Deal throws shackles off ambitious Richardson GMP
The clouds of uncertainty have been lifted from Richardson GMP as it prepares for a new era of expansion, according to its president and CEO.
Andrew Marsh spoke to WP after GMP Capital announced it had agreed to sell its capital markets business to Stifel Financial Corp, based in St Louis, Missouri, for about $70 million. GMP Capital owns 33% of Toronto-based Richardson GMP and is in talks with the latter’s senior management, Winnipeg-based Richardson Financial Group and the shareholding advisors to acquire the remaining 66%.
Richardson Financial Group holds between 23% and 24% of GMP Capital and is its biggest shareholder.
Marsh said the deal is a double-edged sword that, on one hand, unlocks value for shareholders and allows them to put in place a “pure play” with a wealth management publicly traded company but, on the other, is a sad reflection on the state of the Canadian capital markets.
However, he believes the deal is an exciting step forward for his independent firm. “One of the challenges that GMP Capital has had is a misunderstanding and undervaluation of the value of their business and I think there has been a greater understanding in terms of what their security business has been able to achieve and the value that they had in us.
“So, when you clarify that GMP Capital, as a publicly traded holdco, will become a publicly traded holdco with interest solely focused on wealth management, we think the firm’s publicly traded shares will be better understood and create a greater opportunity for investors to benefit from that clarity.”
Marsh said he is now actively moving to phase II of the process, which involves negotiations with himself, the advisors that own equity, the Richardson family and GMP Capital shareholders to determine the way forward. He said it will likely end up looking more like a reverse takeover by Richardson GMP of GMP Capital.
He said: “What we imagine is that advisors, and myself because I own the same shares, will exchange our private shares for public shares of GMP Capital and then rename the publicly traded company, something that better reflects the Richardson family commitment.”
After Richardson GMP’s sale to TD Bank was called off in 2016, the publiuc perception of the firm was one of uncertainty, a feeling Marsh sought to address with a rebranding last year. He told WP that its army of advisors – it has about $30 billion AUM – were now excited but thirsty for information.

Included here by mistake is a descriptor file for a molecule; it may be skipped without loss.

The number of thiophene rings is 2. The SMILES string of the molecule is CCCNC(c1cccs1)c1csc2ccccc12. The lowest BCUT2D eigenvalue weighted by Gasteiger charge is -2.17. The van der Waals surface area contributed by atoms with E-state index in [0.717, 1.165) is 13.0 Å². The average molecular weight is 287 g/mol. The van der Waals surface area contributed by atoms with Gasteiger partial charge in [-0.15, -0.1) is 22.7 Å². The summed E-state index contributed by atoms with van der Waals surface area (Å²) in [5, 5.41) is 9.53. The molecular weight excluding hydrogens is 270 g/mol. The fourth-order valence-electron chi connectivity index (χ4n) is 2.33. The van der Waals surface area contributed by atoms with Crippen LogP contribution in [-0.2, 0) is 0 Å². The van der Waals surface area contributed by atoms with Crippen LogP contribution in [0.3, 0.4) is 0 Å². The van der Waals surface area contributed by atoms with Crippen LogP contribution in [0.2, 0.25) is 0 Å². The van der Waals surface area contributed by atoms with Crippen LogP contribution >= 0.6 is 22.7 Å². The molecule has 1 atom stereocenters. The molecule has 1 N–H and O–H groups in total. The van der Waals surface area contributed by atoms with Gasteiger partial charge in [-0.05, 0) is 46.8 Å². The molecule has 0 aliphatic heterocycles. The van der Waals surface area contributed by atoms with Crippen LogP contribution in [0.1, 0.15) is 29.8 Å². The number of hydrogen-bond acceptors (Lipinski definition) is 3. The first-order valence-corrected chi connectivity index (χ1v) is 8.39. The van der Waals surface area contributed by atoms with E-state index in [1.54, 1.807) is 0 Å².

He said: “They see the next era of the expansion of our firm. Our sales process was called off in 2016 – that’s three years ago and everything we’ve done it the last three years is now clear as to what we were up to and how we were resetting our foundation to capitalise on the opportunity we now have.”
The official confirmation of the deal included the phrase “aggressive recruitment” and Marsh agreed that the shackles are now off in terms of how big Richardson GMP can become. As well as advisors and the IIROC business, Marsh sees opportunities in investment counselling acquisitions, as well as expanding its family office and insurance business.
He said: “We will see an expansion through our IIROC business into what will become a diversified financial service conglomerate, which offers a great financial offering to clients across the balance sheet.
“We will aggressively recruit the right advisors and make sure they are the right cultural and professional fit. The discipline won’t change but this lifts the clouds of uncertainty over our ownership and creates a path of liquidity for our shareholders and other investors to own our stock.
“All that sets the stage for everything that we think we can do to attract a whole bunch of advisors that are looking for a high-quality home but can’t see one out there in the independent space.”